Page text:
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OPINION: Another painful election year could give Question 3 an edge

Michael Schaus
Michael Schaus

The fate of Nevada’s Question 3 might very well depend on how unbearable the general election season seems to ordinary voters. 

In 2022, the measure passed by a slim majority — and if voters approve it again this year, it will fundamentally alter the way elections are conducted in the Silver State moving forward. The reform would replace the current closed primary system with an open primary and implement ranked choice voting in the general election. 

If implemented, all voters — regardless of party affiliation — would be free to participate in the primary then later rank the top five candidates in the general. Advocates of the reform say these changes would incentivize candidates to appeal to a broader base of voters rather than merely pander to their respective party’s activist network. 

Such arguments certainly seem to have some credibility. The most important first step of getting into office, after all, is surviving a primary — an election decided by a narrow and often unrepresentative political contingent within each party. 

The current process is one that nearly everyone seems to believe results in voters being forced to decide between “the lesser of two evils” in a general election — a result that experts have suggested incentivizes polarization between the parties, even when voters themselves aren’t particularly divided on major issues. At the very least, it leaves voters choosing between a narrow selection of candidates who aren’t representative of a far more ideologically moderate populace. 

However, partisan activists and party leaders seem to disagree with such analysis — which shouldn’t be much of a surprise. After all, the status quo tends to benefit those party insiders who largely run the current duopoly in American politics. No wonder so many of them have come out opposed to reform

For less rigidly partisan voters, however, virtually any change is seemingly worth considering. 

According to a recent poll conducted by Noble Predictive Insights, roughly 55 percent of Nevadans seem on board with at least some component of Question 3’s proposed change to our elections. An impressive number (38 percent) of “true” independents who don’t lean dramatically toward either major party are still trying to make up their mind. 

For those who are opposed, this level of uncertainty among true independents doesn’t bode well as we head into a general election where political absurdity is expected to ramp up to 11. The mere fact that we’re about to endure a rematch between former President Donald Trump and President Joe Biden — a rematch the vast majority of Americans seemingly didn’t want — will only serve as a poignant example of just how toxic and unworkable the current process has become.

To be clear, Question 3 wouldn’t change a single thing about presidential contests — it only applies to local, state and congressional races. However, our national discourse trickles downward in this country, and chaos at the top of the ticket doesn’t take place in a vacuum. It’s hard to imagine a world in which those non-ideologically driven voters will look at the electoral inanity emanating from the presidential contest and think to themselves, “Yeah, this current system functions well.”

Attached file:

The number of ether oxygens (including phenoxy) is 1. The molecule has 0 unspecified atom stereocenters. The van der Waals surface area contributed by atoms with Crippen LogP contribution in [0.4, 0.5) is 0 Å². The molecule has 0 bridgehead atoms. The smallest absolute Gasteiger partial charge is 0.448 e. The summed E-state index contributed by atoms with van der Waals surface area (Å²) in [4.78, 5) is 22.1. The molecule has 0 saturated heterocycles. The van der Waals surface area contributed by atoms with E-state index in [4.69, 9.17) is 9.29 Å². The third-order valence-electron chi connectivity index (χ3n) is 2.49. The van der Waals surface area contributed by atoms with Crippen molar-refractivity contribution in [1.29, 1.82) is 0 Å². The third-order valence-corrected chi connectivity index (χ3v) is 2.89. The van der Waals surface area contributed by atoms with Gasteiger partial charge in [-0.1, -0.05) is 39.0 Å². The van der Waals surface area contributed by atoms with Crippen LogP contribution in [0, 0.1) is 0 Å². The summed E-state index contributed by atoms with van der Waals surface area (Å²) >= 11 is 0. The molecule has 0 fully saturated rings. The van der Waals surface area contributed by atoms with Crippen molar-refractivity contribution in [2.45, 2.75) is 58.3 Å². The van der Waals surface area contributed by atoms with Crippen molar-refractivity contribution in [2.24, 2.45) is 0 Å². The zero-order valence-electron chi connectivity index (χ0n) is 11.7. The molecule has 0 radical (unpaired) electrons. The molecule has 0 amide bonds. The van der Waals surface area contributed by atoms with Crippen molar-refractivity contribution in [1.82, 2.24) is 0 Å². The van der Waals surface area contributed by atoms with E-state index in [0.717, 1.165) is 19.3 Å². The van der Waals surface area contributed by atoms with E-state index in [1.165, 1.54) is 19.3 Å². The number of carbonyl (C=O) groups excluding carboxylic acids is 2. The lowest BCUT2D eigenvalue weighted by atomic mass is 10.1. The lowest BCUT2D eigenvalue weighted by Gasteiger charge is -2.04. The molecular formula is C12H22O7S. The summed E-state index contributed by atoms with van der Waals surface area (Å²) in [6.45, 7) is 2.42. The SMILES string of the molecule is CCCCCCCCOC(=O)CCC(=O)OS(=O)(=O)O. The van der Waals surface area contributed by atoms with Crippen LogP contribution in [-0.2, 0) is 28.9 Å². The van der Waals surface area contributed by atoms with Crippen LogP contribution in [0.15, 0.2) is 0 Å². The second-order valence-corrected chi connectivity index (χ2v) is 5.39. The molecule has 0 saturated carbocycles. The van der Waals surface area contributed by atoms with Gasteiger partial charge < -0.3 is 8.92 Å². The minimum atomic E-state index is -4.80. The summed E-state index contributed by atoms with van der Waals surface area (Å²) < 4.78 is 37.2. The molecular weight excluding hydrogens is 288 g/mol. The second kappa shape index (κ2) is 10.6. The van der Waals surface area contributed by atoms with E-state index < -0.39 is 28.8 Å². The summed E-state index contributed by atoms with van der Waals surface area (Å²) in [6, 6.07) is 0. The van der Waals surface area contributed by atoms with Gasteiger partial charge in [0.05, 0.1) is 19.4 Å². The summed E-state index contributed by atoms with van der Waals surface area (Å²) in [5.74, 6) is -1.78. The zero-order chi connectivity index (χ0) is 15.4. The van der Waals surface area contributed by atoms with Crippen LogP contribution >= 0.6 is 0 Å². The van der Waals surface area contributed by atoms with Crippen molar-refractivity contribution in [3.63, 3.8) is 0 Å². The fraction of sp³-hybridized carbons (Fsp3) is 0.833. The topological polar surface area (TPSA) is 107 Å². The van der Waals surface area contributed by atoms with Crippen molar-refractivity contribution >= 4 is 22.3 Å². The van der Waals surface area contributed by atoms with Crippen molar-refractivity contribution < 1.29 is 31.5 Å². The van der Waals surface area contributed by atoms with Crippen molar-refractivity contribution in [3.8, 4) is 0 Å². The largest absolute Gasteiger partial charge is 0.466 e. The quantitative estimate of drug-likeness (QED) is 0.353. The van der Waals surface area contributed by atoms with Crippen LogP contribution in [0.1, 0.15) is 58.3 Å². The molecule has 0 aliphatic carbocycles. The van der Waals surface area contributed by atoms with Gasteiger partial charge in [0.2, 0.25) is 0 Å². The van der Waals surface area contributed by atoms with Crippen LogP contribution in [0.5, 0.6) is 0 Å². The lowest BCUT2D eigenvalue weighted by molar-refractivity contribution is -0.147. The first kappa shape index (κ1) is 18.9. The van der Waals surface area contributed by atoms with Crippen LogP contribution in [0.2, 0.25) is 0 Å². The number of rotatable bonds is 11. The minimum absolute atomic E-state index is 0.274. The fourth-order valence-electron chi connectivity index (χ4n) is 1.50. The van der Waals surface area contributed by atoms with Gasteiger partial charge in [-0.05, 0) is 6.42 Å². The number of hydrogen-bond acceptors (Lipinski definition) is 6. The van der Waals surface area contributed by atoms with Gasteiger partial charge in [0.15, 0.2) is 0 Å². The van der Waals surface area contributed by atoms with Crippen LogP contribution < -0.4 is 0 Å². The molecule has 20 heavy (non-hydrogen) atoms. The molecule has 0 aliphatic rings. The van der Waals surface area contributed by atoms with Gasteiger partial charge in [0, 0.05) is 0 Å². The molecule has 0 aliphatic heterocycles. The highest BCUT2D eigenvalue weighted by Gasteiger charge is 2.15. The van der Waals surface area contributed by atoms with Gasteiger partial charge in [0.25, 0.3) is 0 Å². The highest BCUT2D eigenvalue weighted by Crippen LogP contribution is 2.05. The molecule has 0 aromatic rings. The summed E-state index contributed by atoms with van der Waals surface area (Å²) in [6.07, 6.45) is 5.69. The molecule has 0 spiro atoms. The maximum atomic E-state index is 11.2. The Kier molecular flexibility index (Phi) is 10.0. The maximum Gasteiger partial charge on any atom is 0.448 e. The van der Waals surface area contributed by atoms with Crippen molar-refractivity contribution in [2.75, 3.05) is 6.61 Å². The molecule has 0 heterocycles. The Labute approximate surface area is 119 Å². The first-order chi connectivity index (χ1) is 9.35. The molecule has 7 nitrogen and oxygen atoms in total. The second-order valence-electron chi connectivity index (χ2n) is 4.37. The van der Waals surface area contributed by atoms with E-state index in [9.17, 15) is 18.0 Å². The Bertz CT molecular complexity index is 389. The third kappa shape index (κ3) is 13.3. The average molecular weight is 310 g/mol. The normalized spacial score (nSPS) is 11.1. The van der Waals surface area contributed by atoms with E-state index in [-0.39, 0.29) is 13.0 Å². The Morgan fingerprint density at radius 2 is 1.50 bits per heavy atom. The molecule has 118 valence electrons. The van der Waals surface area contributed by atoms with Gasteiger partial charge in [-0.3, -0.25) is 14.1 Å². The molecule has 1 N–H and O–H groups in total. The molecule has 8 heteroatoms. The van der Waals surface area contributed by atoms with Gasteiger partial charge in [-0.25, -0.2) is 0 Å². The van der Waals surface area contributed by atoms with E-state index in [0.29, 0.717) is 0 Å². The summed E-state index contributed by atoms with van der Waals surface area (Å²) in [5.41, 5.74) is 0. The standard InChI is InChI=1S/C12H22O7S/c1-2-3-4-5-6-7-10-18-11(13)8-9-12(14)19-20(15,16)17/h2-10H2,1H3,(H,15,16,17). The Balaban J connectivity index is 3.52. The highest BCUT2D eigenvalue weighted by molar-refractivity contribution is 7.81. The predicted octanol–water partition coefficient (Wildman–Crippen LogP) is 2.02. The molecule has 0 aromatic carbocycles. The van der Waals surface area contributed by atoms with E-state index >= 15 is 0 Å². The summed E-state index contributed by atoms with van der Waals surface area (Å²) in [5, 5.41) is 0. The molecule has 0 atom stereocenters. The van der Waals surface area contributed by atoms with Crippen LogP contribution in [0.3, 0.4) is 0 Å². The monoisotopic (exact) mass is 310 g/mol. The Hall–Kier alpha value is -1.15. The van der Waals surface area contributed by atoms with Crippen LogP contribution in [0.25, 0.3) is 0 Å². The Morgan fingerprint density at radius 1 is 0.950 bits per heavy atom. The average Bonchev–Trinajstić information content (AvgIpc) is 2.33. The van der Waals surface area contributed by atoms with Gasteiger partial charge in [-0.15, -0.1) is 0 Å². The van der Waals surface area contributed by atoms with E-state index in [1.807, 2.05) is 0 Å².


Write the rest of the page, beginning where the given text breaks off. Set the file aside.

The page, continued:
For many nonpartisan voters, our current electoral process leaves significant room for improvement as it so often incentivizes candidates to pander to narrow factions of increasingly unappealing political parties. Such dissatisfaction with the status quo has undoubtedly driven the rise of independents in recent years — and it’s a trend that will only accelerate as we deal with the next several months of campaign mailers, attack ads and toxic public discourse. 

To be fair to critics of Question 3, it seems unlikely that overhauling our electoral process will somehow usher in a utopian age of cordial and respectable civic discourse overnight. As political gadfly Andrew Breitbart once opined, “Politics is downstream from culture” — and our cultural divides often seem every bit as deep and polarizing as some of our policy disagreements in the modern era. 

Nonetheless, the abysmally unbearable campaign season ahead isn’t doing Question 3 opponents any favors — especially considering the fact that such opponents include unpopular political “leaders” and deeply entrenched activists on both sides of the aisle. Ordinary Nevadans who are fed up with the tug-of-war between radical elements of both parties are not likely to find representatives from those movements to be particularly persuasive.

Whether or not Question 3 would be capable of producing a more amenable electoral environment is subject to debate, but one thing is certain: The year ahead isn’t going to be a convincing illustration of what is “right” with the status quo. 

And for a state that has an ever-growing swath of independent voters, that alone gives Question 3 a sporting chance in November.

Michael Schaus is a communications and branding expert based in Las Vegas, Nevada, and founder of Schaus Creative LLC — an agency dedicated to helping organizations, businesses and activists tell their story and motivate change. He has more than a decade of experience in public affairs commentary, having worked as a news director, columnist, political humorist, and most recently as the director of communications for a public policy think tank. Follow him at or on Twitter at @schausmichael.


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